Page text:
Goldfield Syndrome RB Review
By Bradley Stalder @FFStalder
In the classic 2004 romantic comedy 50 First Dates, the protagonist Lucy (played by a prime Drew Barrymore) suffers from Goldfield’s Syndrome — a brain illness that affects, among other things, one’s short-term memory. Her love interest Henry (played by a regressing Adam Sandler) faces conflict when Lucy cannot remember any information regarding their romantic encounters from the previous few days. In fact, she flat out rejects his attempts to remind her of his love. His failure to help her remember only more fuels his desire to renew a lasting love with her. I won’t spoil the ending, but I will say, it is an Adam Sandler film (but not like Funny People or Uncut Gems, more like Happy Gilmore).
Sometimes, we as fantasy managers experience a form of non-clinical Goldfield’s Syndrome — forgetting or dismissing the “love” our players have shown us in the past. We are too quick to reject our fantasy players’ future because of what we see in the present. Let me remind you, as Henry reminded Lucy, of the love of past players and what love they could show us managers in 2020.
For this article, we will review running backs who were top 15 PPR-scoring players from 2018 or earlier, who did not pass that threshold in 2019, and yet have the potential to return to prominence in 2020 season.
Melvin Gordon (RB7, 2016; RB5, 2017; RB8, 2018) — Age 27
- Situation Review: The Denver Broncos signed Gordon as a free agent this spring. Despite holding out for the first 4 games of the 2019 season, Gordon still managed to finish as the RB23 due to his goal line usage, punching in 8 touchdowns on the ground. He joins Phillip Lindsay and Royce Freeman in the backfield Denver backfield, following a disappointing campaign that saw both players regress statistically across the board. GM John Elway described the backfield as a “1-2 Punch” with regards to Gordon and Lindsay, respectively. We should expect Gordon to get the bulk of the goal line, short-yardage, and passing down work. Lindsay’s situation is a topic we will review later in this article.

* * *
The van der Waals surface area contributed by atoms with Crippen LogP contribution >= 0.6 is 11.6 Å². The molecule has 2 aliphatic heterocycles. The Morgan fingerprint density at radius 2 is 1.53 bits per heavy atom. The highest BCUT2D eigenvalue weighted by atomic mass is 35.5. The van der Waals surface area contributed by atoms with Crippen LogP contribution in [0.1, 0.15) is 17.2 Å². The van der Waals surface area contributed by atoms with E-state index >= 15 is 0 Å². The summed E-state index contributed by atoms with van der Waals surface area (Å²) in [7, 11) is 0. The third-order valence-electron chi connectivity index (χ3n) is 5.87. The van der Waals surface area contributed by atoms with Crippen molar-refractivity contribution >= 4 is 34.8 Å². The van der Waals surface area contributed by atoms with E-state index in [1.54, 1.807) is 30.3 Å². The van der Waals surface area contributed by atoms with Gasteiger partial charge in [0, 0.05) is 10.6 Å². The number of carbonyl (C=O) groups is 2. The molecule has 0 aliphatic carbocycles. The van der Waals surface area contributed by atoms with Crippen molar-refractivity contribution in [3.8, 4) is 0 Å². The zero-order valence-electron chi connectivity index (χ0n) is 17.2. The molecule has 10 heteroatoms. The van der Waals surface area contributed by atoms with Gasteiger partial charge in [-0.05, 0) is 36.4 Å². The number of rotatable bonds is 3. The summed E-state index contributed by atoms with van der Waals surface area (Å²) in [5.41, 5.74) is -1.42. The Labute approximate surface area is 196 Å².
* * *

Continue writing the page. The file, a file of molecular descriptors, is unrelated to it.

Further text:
- Chance at RB15 Status: 80%. Despite the committee, Gordon will have the sponsorship of Elway. The Broncos want Drew Lock to work out as the starting QB, and Gordon brings both pass-blocking and pass-catching proficiency to the table. It’s reasonable to think Gordon will maintain a 50-60% snap share given his abilities as well as his pay grade (politics!). With a sufficient amount of work as the lead ball carrier for an offense brimming with upside, it’s within the realm of possibility for Gordon to achieve a top-15 fantasy production.
Le’Veon Bell (RB14, 2013; RB1, 2014; RB3, 2016; RB2, 2017) — Age 28
- Situation Review: Adam Gase. Need I say more? Well. I suppose I should. An improved offensive line has Bell excited to be with New York this season, following a disastrous debut. The Jets started 2019 on the wrong foot, as second-year QB Sam Darnold came down with mononucleosis just a week into the regular season. Even after he had returned, Darnold was “seeing ghosts” thanks to a translucent offensive line that failed to provide him with time to throw. It’s fair to say that this was not the offense Bell had hoped for when signing with the Jets after holding out for the entirety of 2018 (when he was employed by a much more competent organization). While Bell’s effectiveness dwindled in 2019, his volume should not be significantly affected by the additions of rookie LaMical Perine and non-rookie Frank Gore.